Baptized to Ask Questions

19th Century Baptism. Willisville, Illinois

Raised in the American Baptist denomination, it was up to me to declare that I felt led by God’s spirit to be ready for baptism.

“Who wants to give their life over to Christ?” The pastor asked at the end of worship. He seemed to study each member of the congregation.

Me!

I do!

Actually, it was a version of, “We do!” My older sister and I, probably after a few minutes of intense discussion (before scurrying outside to play) had decided to get holy and wet.

Which meant standing up in church when the pastor asked who would follow Jesus.

Which meant taking a class to prepare for the big day.

Which meant we’d eventually find ourselves on the other side of the expansive red velvet curtain hiding the baptismal pool from the pew view. Full immersion, baby! Continue reading →

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Me & #metoo

She looked sad. Vulnerable. While others departed worship, after the post-sermon handshakes and “Good message, Pastor” comments, she lingered. After a few moments, we were alone near the entry to the sanctuary.

Like others, she offered nice, neutral words about my sermon, and then she asked—

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This was my second or third Sunday at a new church. What I already suspected, and what was confirmed as my beard grayed and my accumulated sermons eventually numbered in the thousands, is that everyone in a new congregation appears similar during the initial Sunday encounters. As a new pastor, you can’t tell who will be supportive or critical. You don’t yet know the quiet person who shares healing responses when a committee fights over a divisive mission project. You don’t yet know why a woman often cries in the back pew, why a family is always late to worship, or why a man sneaks a single rose in a vase on the table in the narthex. You don’t know the gossips, peacemakers, hotheads, or dreamers. Continue reading →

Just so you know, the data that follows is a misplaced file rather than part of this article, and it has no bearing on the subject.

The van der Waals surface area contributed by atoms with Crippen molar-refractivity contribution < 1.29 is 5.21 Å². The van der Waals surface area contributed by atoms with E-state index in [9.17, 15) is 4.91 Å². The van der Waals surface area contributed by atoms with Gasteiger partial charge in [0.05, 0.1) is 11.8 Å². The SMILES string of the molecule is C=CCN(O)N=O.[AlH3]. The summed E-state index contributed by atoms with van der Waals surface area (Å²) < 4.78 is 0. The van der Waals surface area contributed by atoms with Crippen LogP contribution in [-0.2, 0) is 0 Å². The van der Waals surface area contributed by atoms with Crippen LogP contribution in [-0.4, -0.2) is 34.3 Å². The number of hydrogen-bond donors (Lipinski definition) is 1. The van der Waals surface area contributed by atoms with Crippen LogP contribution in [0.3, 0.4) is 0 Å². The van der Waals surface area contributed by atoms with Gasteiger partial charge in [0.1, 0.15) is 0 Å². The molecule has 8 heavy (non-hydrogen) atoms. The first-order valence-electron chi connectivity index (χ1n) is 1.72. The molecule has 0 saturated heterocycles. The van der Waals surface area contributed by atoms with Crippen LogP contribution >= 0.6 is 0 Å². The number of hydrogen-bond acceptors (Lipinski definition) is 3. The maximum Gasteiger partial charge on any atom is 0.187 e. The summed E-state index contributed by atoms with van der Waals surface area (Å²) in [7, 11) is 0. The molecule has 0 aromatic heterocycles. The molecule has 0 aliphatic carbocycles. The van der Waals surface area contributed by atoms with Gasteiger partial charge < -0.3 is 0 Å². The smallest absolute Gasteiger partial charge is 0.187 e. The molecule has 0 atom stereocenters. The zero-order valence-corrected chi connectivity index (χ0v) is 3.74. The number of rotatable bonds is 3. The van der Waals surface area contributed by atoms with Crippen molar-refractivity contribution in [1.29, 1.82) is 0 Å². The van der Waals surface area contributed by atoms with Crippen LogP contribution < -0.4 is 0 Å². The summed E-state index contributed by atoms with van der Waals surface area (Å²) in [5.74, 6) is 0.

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May Your Faith be Quick

A friend called and requested a letter of reference.

No, not for a job. My friend was asked to be a godparent for a niece’s baptism. And the clergyperson performing the baptism wanted “proof” that my out-of-town, unknown-to-the-minister friend was a Christian.

Here, of course, I might relish highlighting which Christian church this professional servant of God works for. Wouldn’t it be devilishly easy to make snarky comments about that denomination’s insecurity or lambaste the individual pastor’s arrogance? How tempting to ridicule a situation where my friend must find “references” to help demonstrate the sincerity of faith.

But I choose restraint. Continue reading →

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